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NYC Helpline: How To: Work with Students' Families

Building Stamina and Motivation in Reading at School and Home 
by Linda Mandracchia

So, you’re in the thick of the school year,time sure does fly.  But, do you know how much your students are reading?  I mean really reading?  It is a good idea to keep track of what and how much they are reading and to involve the parents and families in this as well.  We all know that the more kids read, the better they do overall in school in all other subjects. 

Two ways to motivate your students to read, are Reading Logs and The 100 Book Challenge: they will build their stamina, help them meet their minimum 25 book per year requirement to meet the NYC standards, and keep their families involved.

Reading Logs
Reading Logs come in all shapes and sizes, formats and designs.  You can access existing ones by googling “reading logs” or simply make your own. Logs are usually specific to early grades, upper elementary and middle school and usually include date, title of book, author, genre, pages read. Some may include a parental signature.  Including the parental signature involves the families to help students track their reading and adds accountability to what and how much they have read.

When I was a classroom teacher, I collected the logs once a week to make sure my students were reading and recording and that parents were aware of how much or how little their child was reading.  In addition, some teachers have students complete an index card with the title of the book, the author, and give a brief synopsis of the book on the other side of the card.  It is a good idea to also monitor how long a child is taking to complete one book.  If you use the Fountas and Pinell leveling system in your school (most NYC schools use this system), here is a useful table your students can use. You can also share it with their parents to get them more involved.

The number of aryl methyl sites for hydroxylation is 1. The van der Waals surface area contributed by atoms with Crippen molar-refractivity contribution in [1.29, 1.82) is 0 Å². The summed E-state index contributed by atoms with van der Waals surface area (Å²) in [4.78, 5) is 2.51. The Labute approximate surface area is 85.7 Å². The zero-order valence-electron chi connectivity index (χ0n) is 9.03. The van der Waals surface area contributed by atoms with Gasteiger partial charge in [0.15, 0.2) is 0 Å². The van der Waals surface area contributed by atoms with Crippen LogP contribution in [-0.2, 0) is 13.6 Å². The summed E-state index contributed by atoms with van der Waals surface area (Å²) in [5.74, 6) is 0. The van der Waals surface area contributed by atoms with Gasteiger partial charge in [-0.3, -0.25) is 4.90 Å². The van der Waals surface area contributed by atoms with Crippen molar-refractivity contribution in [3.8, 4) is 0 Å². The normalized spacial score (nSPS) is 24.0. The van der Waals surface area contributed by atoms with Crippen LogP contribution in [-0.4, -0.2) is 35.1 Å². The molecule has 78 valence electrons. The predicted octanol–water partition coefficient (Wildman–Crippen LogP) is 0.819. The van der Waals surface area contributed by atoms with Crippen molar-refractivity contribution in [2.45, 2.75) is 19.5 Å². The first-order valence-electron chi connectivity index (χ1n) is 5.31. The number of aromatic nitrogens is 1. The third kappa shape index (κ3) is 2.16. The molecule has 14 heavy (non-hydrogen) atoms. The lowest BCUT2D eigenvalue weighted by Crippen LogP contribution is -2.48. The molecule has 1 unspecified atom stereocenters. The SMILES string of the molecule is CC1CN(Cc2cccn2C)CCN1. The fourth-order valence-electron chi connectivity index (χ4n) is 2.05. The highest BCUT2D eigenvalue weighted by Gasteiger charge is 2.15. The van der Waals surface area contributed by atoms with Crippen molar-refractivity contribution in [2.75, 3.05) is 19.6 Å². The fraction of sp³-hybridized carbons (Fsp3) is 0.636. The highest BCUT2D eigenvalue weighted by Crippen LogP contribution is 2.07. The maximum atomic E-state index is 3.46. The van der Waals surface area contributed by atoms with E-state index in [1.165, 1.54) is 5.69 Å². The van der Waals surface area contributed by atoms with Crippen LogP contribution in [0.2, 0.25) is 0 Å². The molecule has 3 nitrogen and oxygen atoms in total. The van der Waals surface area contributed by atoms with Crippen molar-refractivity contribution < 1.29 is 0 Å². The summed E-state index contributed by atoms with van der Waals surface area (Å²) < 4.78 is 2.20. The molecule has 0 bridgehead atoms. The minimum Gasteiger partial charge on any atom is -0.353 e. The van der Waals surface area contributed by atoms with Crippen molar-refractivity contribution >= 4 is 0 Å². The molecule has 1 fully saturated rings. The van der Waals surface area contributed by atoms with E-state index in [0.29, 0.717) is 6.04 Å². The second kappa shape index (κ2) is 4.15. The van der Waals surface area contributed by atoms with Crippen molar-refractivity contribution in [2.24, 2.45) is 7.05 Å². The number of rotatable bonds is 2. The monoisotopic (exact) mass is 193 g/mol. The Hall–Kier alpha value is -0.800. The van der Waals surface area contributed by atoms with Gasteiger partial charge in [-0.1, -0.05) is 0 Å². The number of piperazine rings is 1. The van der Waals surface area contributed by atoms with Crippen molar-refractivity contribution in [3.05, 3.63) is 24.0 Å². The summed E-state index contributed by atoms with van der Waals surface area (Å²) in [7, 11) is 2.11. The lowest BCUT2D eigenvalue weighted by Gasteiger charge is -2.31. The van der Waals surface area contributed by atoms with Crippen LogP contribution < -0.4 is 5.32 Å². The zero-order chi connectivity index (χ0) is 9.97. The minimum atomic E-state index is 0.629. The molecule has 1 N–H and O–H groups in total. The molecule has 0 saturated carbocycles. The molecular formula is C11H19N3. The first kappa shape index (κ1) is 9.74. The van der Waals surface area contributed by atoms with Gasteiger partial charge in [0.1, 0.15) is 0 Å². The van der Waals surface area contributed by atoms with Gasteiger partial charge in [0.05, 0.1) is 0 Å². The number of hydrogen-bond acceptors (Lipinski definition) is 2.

How Can I Move Up a Level?

If you read at this level
It should take this long to finish a book
and move up to the next level in
J,K,L (about 2nd grade- early 3rd grade)    
45 minutes  
10 days
M, N (about 3rd grade)    
60 minutes  
15 days
O,P, Q (about 4th grade)  
2 hours (2 days)  
21 days
R, S, T (about 5th, 6th grade)  
4 hours (4 days)    
45 days
U-Z (7th grade and higher)  
4-7 hours (4-7 days)   
60 days

100 Book Challenge
Another way to build motivation is to have a 100 book challenge.  This is great for motivation when started in the beginning of the school year, but can be initiated at any time.  Parents should be informed of the challenge by a flyer and be encouraged to root on their children to read more at school and at home.

When a whole class reads 100 books as a class (or their second 100), the whole class will have a celebration (decided upon by the class).  In the middle school I am working in this year, it was a class wide challenge and also a school-wide challenge.  The classes that got to their 100 books decided to design a day of school the way the students wanted.  When my son had a 100 book challenge, once met their goal, they had an in class slumber party.  All students and teachers wore their pjs to school and brought pillows, sleeping bags, and stuffed animals and spent the day lounging around reading more books.

Keeping reading logs and having 100 book challenges are only two ways to increase student motivation and stamina for reading.  Including families in this process will only help to assure your students are successful and stay motivated.

See also: How to Handle Telephone Conferences by  Allison Demas.

 

 

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